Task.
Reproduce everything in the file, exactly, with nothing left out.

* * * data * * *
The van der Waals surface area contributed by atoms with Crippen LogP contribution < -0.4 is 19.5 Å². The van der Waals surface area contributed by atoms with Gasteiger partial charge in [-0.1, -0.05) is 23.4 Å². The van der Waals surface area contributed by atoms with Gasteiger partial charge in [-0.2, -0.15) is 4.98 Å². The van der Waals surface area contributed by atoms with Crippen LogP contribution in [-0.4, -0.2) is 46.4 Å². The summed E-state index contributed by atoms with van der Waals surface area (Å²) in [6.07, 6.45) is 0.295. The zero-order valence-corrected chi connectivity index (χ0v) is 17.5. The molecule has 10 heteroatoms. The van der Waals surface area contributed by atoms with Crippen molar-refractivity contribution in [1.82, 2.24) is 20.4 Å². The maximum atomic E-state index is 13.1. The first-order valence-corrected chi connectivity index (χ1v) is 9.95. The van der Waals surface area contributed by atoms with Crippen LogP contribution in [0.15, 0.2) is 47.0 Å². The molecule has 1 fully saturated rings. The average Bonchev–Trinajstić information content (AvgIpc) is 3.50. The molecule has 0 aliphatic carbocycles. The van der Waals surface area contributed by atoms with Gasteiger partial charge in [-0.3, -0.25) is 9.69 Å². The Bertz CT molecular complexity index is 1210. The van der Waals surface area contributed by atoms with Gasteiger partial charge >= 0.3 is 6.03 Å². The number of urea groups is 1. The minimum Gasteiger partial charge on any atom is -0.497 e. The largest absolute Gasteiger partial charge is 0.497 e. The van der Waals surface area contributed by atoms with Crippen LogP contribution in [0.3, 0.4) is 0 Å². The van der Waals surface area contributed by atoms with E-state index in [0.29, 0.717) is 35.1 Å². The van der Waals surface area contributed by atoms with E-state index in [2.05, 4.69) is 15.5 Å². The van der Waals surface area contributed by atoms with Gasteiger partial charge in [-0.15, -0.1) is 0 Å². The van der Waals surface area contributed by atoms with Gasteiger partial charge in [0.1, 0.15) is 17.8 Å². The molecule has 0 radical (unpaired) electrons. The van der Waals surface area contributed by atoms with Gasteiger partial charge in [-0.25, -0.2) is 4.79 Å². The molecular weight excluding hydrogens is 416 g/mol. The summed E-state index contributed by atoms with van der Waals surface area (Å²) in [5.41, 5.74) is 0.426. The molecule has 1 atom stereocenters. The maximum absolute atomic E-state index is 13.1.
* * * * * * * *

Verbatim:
The van der Waals surface area contributed by atoms with Crippen LogP contribution < -0.4 is 19.5 Å². The van der Waals surface area contributed by atoms with Gasteiger partial charge in [-0.1, -0.05) is 23.4 Å². The van der Waals surface area contributed by atoms with Gasteiger partial charge in [-0.2, -0.15) is 4.98 Å². The van der Waals surface area contributed by atoms with Crippen LogP contribution in [-0.4, -0.2) is 46.4 Å². The summed E-state index contributed by atoms with van der Waals surface area (Å²) in [6.07, 6.45) is 0.295. The zero-order valence-corrected chi connectivity index (χ0v) is 17.5. The molecule has 10 heteroatoms. The van der Waals surface area contributed by atoms with Crippen molar-refractivity contribution in [1.82, 2.24) is 20.4 Å². The maximum atomic E-state index is 13.1. The first-order valence-corrected chi connectivity index (χ1v) is 9.95. The van der Waals surface area contributed by atoms with Crippen LogP contribution in [0.15, 0.2) is 47.0 Å². The molecule has 1 fully saturated rings. The average Bonchev–Trinajstić information content (AvgIpc) is 3.50. The molecule has 0 aliphatic carbocycles. The van der Waals surface area contributed by atoms with Gasteiger partial charge in [-0.3, -0.25) is 9.69 Å². The Bertz CT molecular complexity index is 1210. The van der Waals surface area contributed by atoms with Gasteiger partial charge >= 0.3 is 6.03 Å². The number of urea groups is 1. The minimum Gasteiger partial charge on any atom is -0.497 e. The largest absolute Gasteiger partial charge is 0.497 e. The van der Waals surface area contributed by atoms with Crippen LogP contribution in [0.3, 0.4) is 0 Å². The van der Waals surface area contributed by atoms with E-state index in [0.29, 0.717) is 35.1 Å². The van der Waals surface area contributed by atoms with E-state index in [2.05, 4.69) is 15.5 Å². The van der Waals surface area contributed by atoms with Gasteiger partial charge in [-0.15, -0.1) is 0 Å². The van der Waals surface area contributed by atoms with Gasteiger partial charge in [0.1, 0.15) is 17.8 Å². The molecule has 0 radical (unpaired) electrons. The van der Waals surface area contributed by atoms with Gasteiger partial charge in [-0.25, -0.2) is 4.79 Å². The molecular weight excluding hydrogens is 416 g/mol. The summed E-state index contributed by atoms with van der Waals surface area (Å²) in [5.41, 5.74) is 0.426. The molecule has 1 atom stereocenters. The maximum absolute atomic E-state index is 13.1.